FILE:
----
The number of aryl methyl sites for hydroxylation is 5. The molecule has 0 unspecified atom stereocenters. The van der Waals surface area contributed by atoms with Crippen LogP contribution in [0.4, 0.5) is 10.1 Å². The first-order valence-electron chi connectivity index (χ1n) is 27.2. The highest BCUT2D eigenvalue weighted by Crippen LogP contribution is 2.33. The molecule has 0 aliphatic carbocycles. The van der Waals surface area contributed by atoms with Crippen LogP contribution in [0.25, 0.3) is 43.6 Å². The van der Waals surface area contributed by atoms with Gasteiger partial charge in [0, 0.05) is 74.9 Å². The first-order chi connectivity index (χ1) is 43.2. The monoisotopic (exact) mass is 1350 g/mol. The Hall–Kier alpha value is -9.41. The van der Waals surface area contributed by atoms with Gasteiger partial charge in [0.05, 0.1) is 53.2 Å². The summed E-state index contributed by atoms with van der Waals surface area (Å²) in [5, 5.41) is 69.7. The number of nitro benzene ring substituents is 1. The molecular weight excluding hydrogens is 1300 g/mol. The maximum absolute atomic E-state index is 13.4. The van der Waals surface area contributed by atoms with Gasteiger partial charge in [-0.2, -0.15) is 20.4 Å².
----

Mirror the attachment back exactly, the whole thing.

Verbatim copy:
The number of aryl methyl sites for hydroxylation is 5. The molecule has 0 unspecified atom stereocenters. The van der Waals surface area contributed by atoms with Crippen LogP contribution in [0.4, 0.5) is 10.1 Å². The first-order valence-electron chi connectivity index (χ1n) is 27.2. The highest BCUT2D eigenvalue weighted by Crippen LogP contribution is 2.33. The molecule has 0 aliphatic carbocycles. The van der Waals surface area contributed by atoms with Crippen LogP contribution in [0.25, 0.3) is 43.6 Å². The van der Waals surface area contributed by atoms with Gasteiger partial charge in [0, 0.05) is 74.9 Å². The first-order chi connectivity index (χ1) is 43.2. The monoisotopic (exact) mass is 1350 g/mol. The Hall–Kier alpha value is -9.41. The van der Waals surface area contributed by atoms with Gasteiger partial charge in [0.05, 0.1) is 53.2 Å². The summed E-state index contributed by atoms with van der Waals surface area (Å²) in [5, 5.41) is 69.7. The number of nitro benzene ring substituents is 1. The molecular weight excluding hydrogens is 1300 g/mol. The maximum absolute atomic E-state index is 13.4. The van der Waals surface area contributed by atoms with Gasteiger partial charge in [-0.2, -0.15) is 20.4 Å².